White House memo [15], signed by Biden, said “[t]emporary con­tin­ued post­pone­ment is nec­es­sary to pro­tect against iden­ti­fi­able harm to the mil­i­tary defense, intel­li­gence oper­a­tions, law enforce­ment, or the con­duct of for­eign rela­tions that is of such grav­i­ty that it out­weighs the pub­lic inter­est in imme­di­ate dis­clo­sure.”

The order comes in response to the archivist of the Unit­ed States rec­om­mend­ing the pres­i­dent “tem­porar­i­ly cer­ti­fy the con­tin­ued with­hold­ing of all of the infor­ma­tion cer­ti­fied in 2018” and “direct two pub­lic releas­es of the infor­ma­tion that has” ulti­mate­ly “been deter­mined to be appro­pri­ate for release to the pub­lic,” with one inter­im release on Dec. 15 and one more com­pre­hen­sive release in late 2022, accord­ing to the memo.

For­mer Pres­i­dent Don­ald Trump ordered in 2018 that doc­u­men­ta­tion still under wraps stay redact­ed [16] for nation­al secu­ri­ty rea­sons, with a dead­line of Oct. 26, 2021. His admin­is­tra­tion said the deci­sion was made at the behest of the intel­li­gence com­mu­ni­ty.

This time around, delays asso­ci­at­ed with the coro­n­avirus pan­dem­ic were to blame for the rec­om­men­da­tion to put off the release.

David Fer­riero, the archivist of the Unit­ed States, report­ed “unfor­tu­nate­ly, the pan­dem­ic has had a sig­nif­i­cant impact on the agen­cies” and Nation­al Archives and Records Admin­is­tra­tion, the White House memo said.

NARA “require[s] addi­tion­al time to engage with the agen­cies and to con­duct research with­in the larg­er col­lec­tion to max­i­mize the amount of infor­ma­tion released,” added the memo, which also said the archivist not­ed that “mak­ing these deci­sions is a mat­ter that requires a pro­fes­sion­al, schol­ar­ly, and order­ly process; not deci­sions or releas­es made in haste.”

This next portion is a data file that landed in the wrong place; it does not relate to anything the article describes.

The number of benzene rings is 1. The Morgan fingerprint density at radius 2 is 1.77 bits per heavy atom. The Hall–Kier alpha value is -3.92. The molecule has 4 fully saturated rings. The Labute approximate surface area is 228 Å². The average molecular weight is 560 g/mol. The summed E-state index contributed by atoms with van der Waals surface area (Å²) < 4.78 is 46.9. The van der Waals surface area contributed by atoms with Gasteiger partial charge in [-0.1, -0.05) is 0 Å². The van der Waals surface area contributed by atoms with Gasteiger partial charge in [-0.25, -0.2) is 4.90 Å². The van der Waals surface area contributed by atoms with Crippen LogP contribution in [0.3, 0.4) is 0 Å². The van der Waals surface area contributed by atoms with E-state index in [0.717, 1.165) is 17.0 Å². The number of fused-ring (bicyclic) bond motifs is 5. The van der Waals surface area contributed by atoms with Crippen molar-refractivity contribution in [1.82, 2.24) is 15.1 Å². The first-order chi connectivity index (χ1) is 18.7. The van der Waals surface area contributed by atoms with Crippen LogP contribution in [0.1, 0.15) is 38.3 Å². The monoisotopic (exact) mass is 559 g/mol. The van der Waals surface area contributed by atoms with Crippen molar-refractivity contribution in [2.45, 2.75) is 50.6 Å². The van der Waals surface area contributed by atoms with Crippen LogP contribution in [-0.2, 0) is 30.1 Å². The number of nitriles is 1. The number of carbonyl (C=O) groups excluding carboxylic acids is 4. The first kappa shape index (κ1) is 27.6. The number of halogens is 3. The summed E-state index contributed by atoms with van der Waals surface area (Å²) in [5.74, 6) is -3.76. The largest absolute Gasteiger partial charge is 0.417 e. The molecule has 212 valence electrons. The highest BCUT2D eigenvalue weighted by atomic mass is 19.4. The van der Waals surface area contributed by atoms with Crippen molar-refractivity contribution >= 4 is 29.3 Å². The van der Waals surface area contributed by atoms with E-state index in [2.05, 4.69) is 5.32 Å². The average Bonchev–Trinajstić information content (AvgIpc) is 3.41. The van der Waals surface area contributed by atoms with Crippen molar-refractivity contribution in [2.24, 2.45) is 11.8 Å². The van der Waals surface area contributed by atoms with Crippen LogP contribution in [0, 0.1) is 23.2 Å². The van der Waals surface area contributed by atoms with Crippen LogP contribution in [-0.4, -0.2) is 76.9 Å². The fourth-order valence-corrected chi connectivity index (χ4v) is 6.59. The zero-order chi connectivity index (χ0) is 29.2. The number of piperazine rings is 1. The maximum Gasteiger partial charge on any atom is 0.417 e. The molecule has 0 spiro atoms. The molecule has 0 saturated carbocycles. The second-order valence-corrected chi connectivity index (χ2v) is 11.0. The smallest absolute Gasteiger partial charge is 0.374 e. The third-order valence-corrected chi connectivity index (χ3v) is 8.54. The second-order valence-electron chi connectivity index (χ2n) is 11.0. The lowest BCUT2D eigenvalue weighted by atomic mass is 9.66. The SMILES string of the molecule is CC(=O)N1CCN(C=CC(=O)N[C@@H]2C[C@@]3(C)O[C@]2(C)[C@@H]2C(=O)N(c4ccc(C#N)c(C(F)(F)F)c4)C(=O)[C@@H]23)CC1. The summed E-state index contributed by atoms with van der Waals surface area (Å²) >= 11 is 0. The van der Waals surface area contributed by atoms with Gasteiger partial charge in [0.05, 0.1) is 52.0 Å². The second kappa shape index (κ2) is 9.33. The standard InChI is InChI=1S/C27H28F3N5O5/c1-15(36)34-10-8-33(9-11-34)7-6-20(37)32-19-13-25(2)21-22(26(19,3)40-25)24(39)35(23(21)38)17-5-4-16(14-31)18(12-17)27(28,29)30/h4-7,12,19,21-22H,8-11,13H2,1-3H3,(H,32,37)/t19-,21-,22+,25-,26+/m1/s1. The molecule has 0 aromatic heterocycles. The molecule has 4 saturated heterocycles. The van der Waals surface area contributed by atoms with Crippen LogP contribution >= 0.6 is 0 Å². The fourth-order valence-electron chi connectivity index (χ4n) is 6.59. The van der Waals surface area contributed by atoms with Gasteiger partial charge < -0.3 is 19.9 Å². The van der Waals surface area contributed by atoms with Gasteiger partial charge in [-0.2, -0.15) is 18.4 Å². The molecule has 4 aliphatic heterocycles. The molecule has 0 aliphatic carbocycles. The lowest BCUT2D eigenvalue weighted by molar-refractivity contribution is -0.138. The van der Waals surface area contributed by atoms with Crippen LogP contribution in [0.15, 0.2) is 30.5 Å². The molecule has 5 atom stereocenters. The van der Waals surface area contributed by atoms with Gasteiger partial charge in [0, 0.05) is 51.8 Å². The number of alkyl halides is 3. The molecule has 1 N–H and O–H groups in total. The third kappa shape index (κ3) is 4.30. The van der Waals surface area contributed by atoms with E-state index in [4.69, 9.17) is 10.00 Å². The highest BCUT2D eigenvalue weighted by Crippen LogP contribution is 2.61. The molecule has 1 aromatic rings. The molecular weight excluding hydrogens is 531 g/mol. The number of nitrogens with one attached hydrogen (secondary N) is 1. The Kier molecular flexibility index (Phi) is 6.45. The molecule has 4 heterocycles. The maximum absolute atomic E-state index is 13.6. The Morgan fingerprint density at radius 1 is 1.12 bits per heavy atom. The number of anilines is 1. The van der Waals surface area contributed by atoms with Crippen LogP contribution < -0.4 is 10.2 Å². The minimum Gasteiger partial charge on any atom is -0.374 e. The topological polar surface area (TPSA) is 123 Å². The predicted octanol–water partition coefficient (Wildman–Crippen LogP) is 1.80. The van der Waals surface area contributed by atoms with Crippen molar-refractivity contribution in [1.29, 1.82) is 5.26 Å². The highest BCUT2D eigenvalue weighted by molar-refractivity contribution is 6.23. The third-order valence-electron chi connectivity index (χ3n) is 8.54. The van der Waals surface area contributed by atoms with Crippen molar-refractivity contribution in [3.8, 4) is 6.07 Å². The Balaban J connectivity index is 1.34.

Kennedy was assas­si­nat­ed by Lee Har­vey Oswald on Nov. 22, 1963, in Dal­las. Oswald was arrest­ed and charged with the killings of Kennedy and Dal­las police offi­cer J.D. Tip­pit. The 24-year-old denied shoot­ing Kennedy, claim­ing he was a “pat­sy,” [17] before he was shot dead soon after on nation­al tele­vi­sion by night­club own­er Jack Ruby.

Accord­ing to the Pres­i­dent John F. Kennedy Assas­si­na­tion Records Col­lec­tion Act of 1992, which was signed into law by for­mer Pres­i­dent George H.W. Bush in an attempt to min­i­mize con­spir­a­cy the­o­ries about Kennedy’s death, the Con­gress declared, “all Gov­ern­ment records con­cern­ing the assas­si­na­tion of Pres­i­dent John F. Kennedy ... should be even­tu­al­ly dis­closed to enable the pub­lic to become ful­ly informed about the his­to­ry sur­round­ing the assas­si­na­tion.”

Con­gress also found at the time that “most of the records relat­ed to the assas­si­na­tion of Pres­i­dent John F. Kennedy are almost 30 years old, and only in the rarest cas­es is there any legit­i­mate need for con­tin­ued pro­tec­tion of such records.”

Tens of thou­sands of the JFK assas­si­na­tion doc­u­ments, with vary­ing lev­els of redac­tions, have already been released [18].

Among the infor­ma­tion that has not been made pub­lic are high­ly sen­si­tive details about U.S. oper­a­tions against Cuba in 1963, accord­ing to the [19] Inter­cept [19]. [19] There are also unseen pas­sages about sur­veil­lance tech­niques that detect­ed Oswald’s vis­its to the Sovi­et and Cuban embassies in Mex­i­co City weeks before Kennedy’s assas­si­na­tion.

“Since the 1990s, more than 250,000 records con­cern­ing Pres­i­dent Kennedy’s assas­si­na­tion — more than 90 per­cent of NARA’s col­lec­tion — have been released in full to the pub­lic. Only a small frac­tion of the records con­tains any remain­ing redac­tions,” the memo said.

A lot of the infor­ma­tion that has been made avail­able to the pub­lic is not acces­si­ble online. Under the order Fri­day, Biden instruct­ed the archivist to issue a plan for the dig­i­ti­za­tion of the records by Dec. 15.

4c. The JFK assassination–the key event to keep­ing Amer­i­can Far East­ern Pol­i­cy trav­el­ing the straight rail­road line described by Stan­ley Hornbeck–was also a cen­tral event in the career of Mort Sahl, the bril­liant stand-up come­di­an and one of the inspi­ra­tions for Mr. Emory’s life’s work.

“Mort Sahl, Whose Bit­ing Com­men­tary Rede­fined Stand-Up, Dies at 94” by Bruce Weber; The New York Times; 10/27/2021; p. A20 [West­ern Print Edi­tion.] [20]